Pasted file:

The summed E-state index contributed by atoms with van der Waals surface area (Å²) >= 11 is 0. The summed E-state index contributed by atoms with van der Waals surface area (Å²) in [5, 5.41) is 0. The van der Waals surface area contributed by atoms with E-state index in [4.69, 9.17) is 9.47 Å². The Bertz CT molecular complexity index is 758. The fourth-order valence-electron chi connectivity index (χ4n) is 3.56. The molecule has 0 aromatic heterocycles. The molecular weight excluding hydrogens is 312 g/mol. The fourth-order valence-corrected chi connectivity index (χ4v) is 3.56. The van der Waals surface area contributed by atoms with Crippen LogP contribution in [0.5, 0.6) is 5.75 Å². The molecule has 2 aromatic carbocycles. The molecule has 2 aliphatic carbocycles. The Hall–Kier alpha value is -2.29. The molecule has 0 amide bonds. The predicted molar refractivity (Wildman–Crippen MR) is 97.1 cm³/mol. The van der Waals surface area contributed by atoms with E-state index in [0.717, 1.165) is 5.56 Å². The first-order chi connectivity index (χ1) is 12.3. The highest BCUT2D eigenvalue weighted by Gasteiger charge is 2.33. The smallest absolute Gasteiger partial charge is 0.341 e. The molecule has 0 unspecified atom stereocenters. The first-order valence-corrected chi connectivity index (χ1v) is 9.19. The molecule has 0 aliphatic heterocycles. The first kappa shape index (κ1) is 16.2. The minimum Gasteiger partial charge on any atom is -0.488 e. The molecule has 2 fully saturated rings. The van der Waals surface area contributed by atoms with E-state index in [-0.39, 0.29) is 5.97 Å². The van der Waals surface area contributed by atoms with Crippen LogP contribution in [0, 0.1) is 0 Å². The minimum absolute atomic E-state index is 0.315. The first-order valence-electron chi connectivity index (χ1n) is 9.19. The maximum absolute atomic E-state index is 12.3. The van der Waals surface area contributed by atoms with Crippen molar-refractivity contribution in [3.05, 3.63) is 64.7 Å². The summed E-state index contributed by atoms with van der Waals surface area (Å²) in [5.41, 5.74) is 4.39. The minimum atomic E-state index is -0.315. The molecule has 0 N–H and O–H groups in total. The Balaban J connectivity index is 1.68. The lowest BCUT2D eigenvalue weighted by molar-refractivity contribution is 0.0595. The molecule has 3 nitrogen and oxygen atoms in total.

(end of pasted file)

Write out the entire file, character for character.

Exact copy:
The summed E-state index contributed by atoms with van der Waals surface area (Å²) >= 11 is 0. The summed E-state index contributed by atoms with van der Waals surface area (Å²) in [5, 5.41) is 0. The van der Waals surface area contributed by atoms with E-state index in [4.69, 9.17) is 9.47 Å². The Bertz CT molecular complexity index is 758. The fourth-order valence-electron chi connectivity index (χ4n) is 3.56. The molecule has 0 aromatic heterocycles. The molecular weight excluding hydrogens is 312 g/mol. The fourth-order valence-corrected chi connectivity index (χ4v) is 3.56. The van der Waals surface area contributed by atoms with Crippen LogP contribution in [0.5, 0.6) is 5.75 Å². The molecule has 2 aromatic carbocycles. The molecule has 2 aliphatic carbocycles. The Hall–Kier alpha value is -2.29. The molecule has 0 amide bonds. The predicted molar refractivity (Wildman–Crippen MR) is 97.1 cm³/mol. The van der Waals surface area contributed by atoms with E-state index in [0.717, 1.165) is 5.56 Å². The first-order chi connectivity index (χ1) is 12.3. The highest BCUT2D eigenvalue weighted by Gasteiger charge is 2.33. The smallest absolute Gasteiger partial charge is 0.341 e. The molecule has 0 unspecified atom stereocenters. The first-order valence-corrected chi connectivity index (χ1v) is 9.19. The molecule has 0 aliphatic heterocycles. The first kappa shape index (κ1) is 16.2. The minimum Gasteiger partial charge on any atom is -0.488 e. The molecule has 2 fully saturated rings. The van der Waals surface area contributed by atoms with E-state index in [-0.39, 0.29) is 5.97 Å². The van der Waals surface area contributed by atoms with Crippen LogP contribution in [0, 0.1) is 0 Å². The minimum absolute atomic E-state index is 0.315. The first-order valence-electron chi connectivity index (χ1n) is 9.19. The maximum absolute atomic E-state index is 12.3. The van der Waals surface area contributed by atoms with Crippen molar-refractivity contribution in [3.05, 3.63) is 64.7 Å². The summed E-state index contributed by atoms with van der Waals surface area (Å²) in [5.41, 5.74) is 4.39. The minimum atomic E-state index is -0.315. The molecule has 0 N–H and O–H groups in total. The Balaban J connectivity index is 1.68. The lowest BCUT2D eigenvalue weighted by molar-refractivity contribution is 0.0595. The molecule has 3 nitrogen and oxygen atoms in total.